This pine is native to the southeast United States ranging from Texas to Florida and up to Delaware. It can be found in both moist and sandy soils but can adapt to many varieties of soils.
The loblolly pine is one of the fastest growing southern pines and can reach up to 90-100 feet tall. As an evergreen tree, it has dark green, stiff, and straight needles that can be 6-9 inches long. Its bark is rough and scaly and turns a dark reddish brown with age. The matured seed cones are ovoid to conical and 4-6 inches long with very sharp prickles.
Ecosystem Service Value:
This tree provides food and shelter for many small southeastern animals and birds.
Uses, Other Details:
Because they are fast growing, loblolly pines can be used as a resource for many types of wood items including furniture, plywood, posts, crates, boxes, pallets, and much more. They are also planted to stabilize eroded or damaged soils.
Pine beetles can cause damage to the loblolly pine.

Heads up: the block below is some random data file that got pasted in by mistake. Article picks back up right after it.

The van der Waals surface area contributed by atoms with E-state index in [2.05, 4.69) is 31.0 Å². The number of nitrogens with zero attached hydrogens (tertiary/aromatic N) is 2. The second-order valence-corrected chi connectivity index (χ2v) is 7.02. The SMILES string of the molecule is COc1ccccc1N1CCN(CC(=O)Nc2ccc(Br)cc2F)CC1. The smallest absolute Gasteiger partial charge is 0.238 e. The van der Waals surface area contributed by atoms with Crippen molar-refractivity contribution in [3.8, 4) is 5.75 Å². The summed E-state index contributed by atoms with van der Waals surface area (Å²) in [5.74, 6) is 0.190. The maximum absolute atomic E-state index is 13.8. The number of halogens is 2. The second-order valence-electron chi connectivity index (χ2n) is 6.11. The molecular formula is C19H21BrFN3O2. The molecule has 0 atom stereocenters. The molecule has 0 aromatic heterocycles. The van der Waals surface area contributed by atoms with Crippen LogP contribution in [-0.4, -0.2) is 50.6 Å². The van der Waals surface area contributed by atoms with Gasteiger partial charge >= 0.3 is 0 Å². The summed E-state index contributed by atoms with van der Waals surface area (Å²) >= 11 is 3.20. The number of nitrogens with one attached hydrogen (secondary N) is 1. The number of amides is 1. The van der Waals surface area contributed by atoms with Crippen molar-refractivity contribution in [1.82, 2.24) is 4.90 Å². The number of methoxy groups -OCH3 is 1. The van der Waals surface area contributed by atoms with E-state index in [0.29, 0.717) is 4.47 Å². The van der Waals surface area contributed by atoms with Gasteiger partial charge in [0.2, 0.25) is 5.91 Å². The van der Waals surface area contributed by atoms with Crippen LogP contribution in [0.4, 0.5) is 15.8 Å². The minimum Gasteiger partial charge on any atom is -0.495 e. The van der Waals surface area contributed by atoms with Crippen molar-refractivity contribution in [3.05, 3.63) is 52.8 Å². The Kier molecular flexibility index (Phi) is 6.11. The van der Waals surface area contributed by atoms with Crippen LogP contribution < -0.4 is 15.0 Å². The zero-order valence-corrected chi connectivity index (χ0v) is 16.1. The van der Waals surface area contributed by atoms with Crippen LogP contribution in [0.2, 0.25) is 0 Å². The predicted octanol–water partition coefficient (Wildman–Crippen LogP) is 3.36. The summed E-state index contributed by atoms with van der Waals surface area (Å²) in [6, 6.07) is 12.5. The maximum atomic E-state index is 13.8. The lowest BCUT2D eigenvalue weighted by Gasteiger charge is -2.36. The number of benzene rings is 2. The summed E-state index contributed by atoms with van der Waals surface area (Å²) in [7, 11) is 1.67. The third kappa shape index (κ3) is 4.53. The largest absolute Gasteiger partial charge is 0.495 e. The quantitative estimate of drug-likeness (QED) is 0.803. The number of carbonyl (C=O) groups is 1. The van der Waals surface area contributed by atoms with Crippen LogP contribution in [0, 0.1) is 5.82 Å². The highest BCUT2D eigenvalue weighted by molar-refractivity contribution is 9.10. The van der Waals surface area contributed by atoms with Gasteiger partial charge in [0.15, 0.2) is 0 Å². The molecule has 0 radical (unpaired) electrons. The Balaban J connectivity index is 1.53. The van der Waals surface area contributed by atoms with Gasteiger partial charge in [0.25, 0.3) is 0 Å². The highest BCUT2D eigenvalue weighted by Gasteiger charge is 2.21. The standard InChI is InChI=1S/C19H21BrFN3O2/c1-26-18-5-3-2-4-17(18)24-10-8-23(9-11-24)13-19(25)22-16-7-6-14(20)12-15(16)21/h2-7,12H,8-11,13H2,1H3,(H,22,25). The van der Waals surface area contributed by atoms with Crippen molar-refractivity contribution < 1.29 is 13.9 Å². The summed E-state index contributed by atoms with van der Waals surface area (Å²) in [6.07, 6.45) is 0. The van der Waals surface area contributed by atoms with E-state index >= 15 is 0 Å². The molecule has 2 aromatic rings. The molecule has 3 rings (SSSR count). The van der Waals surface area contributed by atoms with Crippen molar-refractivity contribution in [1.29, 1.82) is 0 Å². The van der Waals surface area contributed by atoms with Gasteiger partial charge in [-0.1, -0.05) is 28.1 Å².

Identification Tips and Tricks:
To distinguish a loblolly pine from other similar pines, look at the pinecones, needles, and bark. The loblolly pine has generally smaller pinecones than, for example, the longleaf pine. The loblolly’s pine needles are not organized on the branch. The bark on the loblolly is also flakier, thicker, and rougher than some other pines.
Species profile by Billie Rogers
Kirkman, L. Katherine., et al. Native Trees of the Southeast: An Identification Guide. Timber Press, 2007.
“Loblolly Pine Pinus taeda.” Arbor Day Foundation, https://www.arborday.org/trees/treeguide/TreeDetail.cfm?itemID=899. Retrieved November 8, 2020.